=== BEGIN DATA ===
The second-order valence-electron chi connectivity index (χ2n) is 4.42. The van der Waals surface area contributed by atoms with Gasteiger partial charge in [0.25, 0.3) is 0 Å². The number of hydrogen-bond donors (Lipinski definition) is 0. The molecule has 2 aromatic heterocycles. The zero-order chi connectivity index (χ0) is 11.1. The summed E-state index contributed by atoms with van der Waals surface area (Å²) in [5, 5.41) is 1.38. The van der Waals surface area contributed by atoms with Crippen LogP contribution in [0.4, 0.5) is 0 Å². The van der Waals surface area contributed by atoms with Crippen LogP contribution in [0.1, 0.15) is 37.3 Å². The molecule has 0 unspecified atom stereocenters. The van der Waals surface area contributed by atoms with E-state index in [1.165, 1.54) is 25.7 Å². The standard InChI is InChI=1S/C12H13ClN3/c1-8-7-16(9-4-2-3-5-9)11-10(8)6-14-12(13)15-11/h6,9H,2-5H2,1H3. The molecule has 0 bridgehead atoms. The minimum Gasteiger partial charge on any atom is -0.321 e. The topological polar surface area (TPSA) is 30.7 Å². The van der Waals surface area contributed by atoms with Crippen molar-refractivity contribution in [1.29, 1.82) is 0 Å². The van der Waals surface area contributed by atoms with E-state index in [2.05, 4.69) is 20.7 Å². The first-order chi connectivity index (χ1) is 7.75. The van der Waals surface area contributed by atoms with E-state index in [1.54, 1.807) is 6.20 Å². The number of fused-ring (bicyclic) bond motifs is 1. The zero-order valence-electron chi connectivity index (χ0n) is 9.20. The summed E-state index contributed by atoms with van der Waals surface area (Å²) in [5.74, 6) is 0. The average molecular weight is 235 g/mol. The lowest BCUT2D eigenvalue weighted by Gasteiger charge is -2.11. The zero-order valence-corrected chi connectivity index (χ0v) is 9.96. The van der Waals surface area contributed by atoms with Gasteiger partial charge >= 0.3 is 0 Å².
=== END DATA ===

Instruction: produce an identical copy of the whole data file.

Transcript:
The second-order valence-electron chi connectivity index (χ2n) is 4.42. The van der Waals surface area contributed by atoms with Gasteiger partial charge in [0.25, 0.3) is 0 Å². The number of hydrogen-bond donors (Lipinski definition) is 0. The molecule has 2 aromatic heterocycles. The zero-order chi connectivity index (χ0) is 11.1. The summed E-state index contributed by atoms with van der Waals surface area (Å²) in [5, 5.41) is 1.38. The van der Waals surface area contributed by atoms with Crippen LogP contribution in [0.4, 0.5) is 0 Å². The van der Waals surface area contributed by atoms with Crippen LogP contribution in [0.1, 0.15) is 37.3 Å². The molecule has 0 unspecified atom stereocenters. The van der Waals surface area contributed by atoms with E-state index in [1.165, 1.54) is 25.7 Å². The standard InChI is InChI=1S/C12H13ClN3/c1-8-7-16(9-4-2-3-5-9)11-10(8)6-14-12(13)15-11/h6,9H,2-5H2,1H3. The molecule has 0 bridgehead atoms. The minimum Gasteiger partial charge on any atom is -0.321 e. The topological polar surface area (TPSA) is 30.7 Å². The van der Waals surface area contributed by atoms with Crippen molar-refractivity contribution in [1.29, 1.82) is 0 Å². The van der Waals surface area contributed by atoms with E-state index in [2.05, 4.69) is 20.7 Å². The first-order chi connectivity index (χ1) is 7.75. The van der Waals surface area contributed by atoms with E-state index in [1.54, 1.807) is 6.20 Å². The number of fused-ring (bicyclic) bond motifs is 1. The zero-order valence-electron chi connectivity index (χ0n) is 9.20. The summed E-state index contributed by atoms with van der Waals surface area (Å²) in [5.74, 6) is 0. The average molecular weight is 235 g/mol. The lowest BCUT2D eigenvalue weighted by Gasteiger charge is -2.11. The zero-order valence-corrected chi connectivity index (χ0v) is 9.96. The van der Waals surface area contributed by atoms with Gasteiger partial charge >= 0.3 is 0 Å².